Cyprus must stop its chain-refoulement to Syria
Cyprus must stop its policy of pushbacks to Lebanon which results in deportations to Syria, thus violating the human rights principle of non-refoulement and exposing Syrians to inhumane treatment and torture.
We are alarmed by recent events confirming a long-term policy:
Since the end of July 2023, at least 109 individuals were forcibly returned from Cyprus to Lebanon, and at least 73 were subsequently deported to Syria and handed over to the Syrian regime.
In particular, on the 30th of July 2023, Cyprus forcibly returned 73 individuals to Lebanon, which subsequently deported them to Syria and handed them over to the Syrian army. This event marks a new development in the pushbacks praxis from Cyprus to Lebanon, as the people reportedly left Tartous, Syria, and did not come from Lebanon. In a previous similar event, Lebanese authorities criticized the deportation from Cyprus when they found out that the persons had actually left Syria and not Lebanon; recent diplomatic talks may have changed Lebanese position, possibly multiplying pushbacks from Cyprus to Lebanon, and thus chain-refoulement to Syria.
On the 3rd of August 2023, 36 passengers, including one child, on two boats were forcibly pushed back from Cypriot waters to Lebanon and were then arbitrarily detained by the General Security. We fear that they have or will be deported to Syria.
These chain refoulement incidents are evolving against a changing political context. Cyprus and Lebanon recently agreed to reinforce their already existing border enforcement cooperation. During a visit to Lebanon on the 27th of July 2023, Cypriot Minister of Interior Konstantinos Ioannou agreed with Lebanese officials to step up the information exchanges and conduct joint maritime patrols to intercept individuals leaving Lebanon or Syria, and may forcibly return them to Lebanon, despite public knowledge that Lebanese authorities have previously deported similar individuals to Syria in the past, and that they are at risk of arbitrary detention, torture and forced disappearance. Cyprus also committed to advocate at the EU level for more support to border enforcement in Lebanon, despite such policy already violating human rights, and empowering forced returns to Syria.
These pushbacks by European national authorities have already been deemed illegal by courts elsewhere, especially on forced returns to Libya by Italian authorities and are likely to face the same fate in cases pending before the European Court of Human Rights. Both the forced returns to Lebanon and Syria, and the border enforcement cooperation are illegal and should be stopped, as they contravene the right to asylum, the principle of non-refoulement, the 1951 Refugee Convention, the European Convention on Human Rights (ECHR), the Convention on the Rights of the Child, Article 3 of the Convention against Torture, which forbids forced returns to a “State where there are substantial grounds for believing that he would be in danger of being subjected to Torture”, and the International Convention on Maritime Search and Rescue, which states that a rescue operation shall end with the disembarkation of survivors in a place of safety, where their primary needs and human rights are respected.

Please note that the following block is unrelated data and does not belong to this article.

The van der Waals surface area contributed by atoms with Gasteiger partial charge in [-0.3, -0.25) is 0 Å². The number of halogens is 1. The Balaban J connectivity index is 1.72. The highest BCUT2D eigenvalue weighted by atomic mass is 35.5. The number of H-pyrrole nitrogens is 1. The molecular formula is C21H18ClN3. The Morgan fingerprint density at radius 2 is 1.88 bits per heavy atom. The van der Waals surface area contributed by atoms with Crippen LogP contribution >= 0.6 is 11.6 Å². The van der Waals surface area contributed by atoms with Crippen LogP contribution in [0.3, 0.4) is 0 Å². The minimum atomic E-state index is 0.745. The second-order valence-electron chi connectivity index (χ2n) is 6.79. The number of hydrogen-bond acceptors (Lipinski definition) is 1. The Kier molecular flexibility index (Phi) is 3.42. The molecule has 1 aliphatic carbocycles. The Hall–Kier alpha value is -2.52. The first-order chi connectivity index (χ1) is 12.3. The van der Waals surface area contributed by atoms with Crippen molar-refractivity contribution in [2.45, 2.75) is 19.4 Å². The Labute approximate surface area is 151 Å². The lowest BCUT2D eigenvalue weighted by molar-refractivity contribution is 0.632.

Moreover, this policy pushes people into routes with greater risks to avoid being forcibly returned. Italy has replaced Cyprus as the top destination for boats leaving Lebanese shores, despite being up to 10 times further.
The below signatories call on Cyprus to comply with its international legally binding commitments by refraining from forcibly returning individuals to Lebanon without evaluating their need for protection and the risks they face in Lebanon and Syria. Cyprus should also strictly restrict its cooperation with Lebanese authorities to the rescue of boats in immediate distress and must exclude interceptions and pullbacks. We recall that conditions in Syria remain not safe for return and that respective protection mechanisms for Syrians in Lebanon are not in place.
We call on the EU, in particular the European Commission and Frontex, to conduct in-depth investigations on the use of European funding to Cyprus to conduct interceptions and forced returns to Lebanon and Syria. Such funding would make the EU legally liable for the human rights violations committed in Cyprus, and, following refoulement, in Lebanon and Syria, as stated in Article 16 on the Responsibility of States in Internationally Wrongful Acts (ARSIWA).
We call the United Nations, in particular the UNHCR, to considerably extend their monitoring capacities in Syria, in particular to closely monitor the situation of returnees in Syria, and to make their findings publicly available in an open and transparent manner.
Lebanon must ensure the respect of the human rights of individuals rescued and forcibly returned, especially the right to have access to an effective remedy, the prohibition of arbitrary arrest and detention, and of forced return to Syria under Article 3 of the Convention Against Torture. Lebanese authorities should enable civil society organizations and lawyers to come in contact with these persons, in order to ensure the respect of their rights and the monitoring of their fate.
Lebanese Center for Human Rights (CLDH)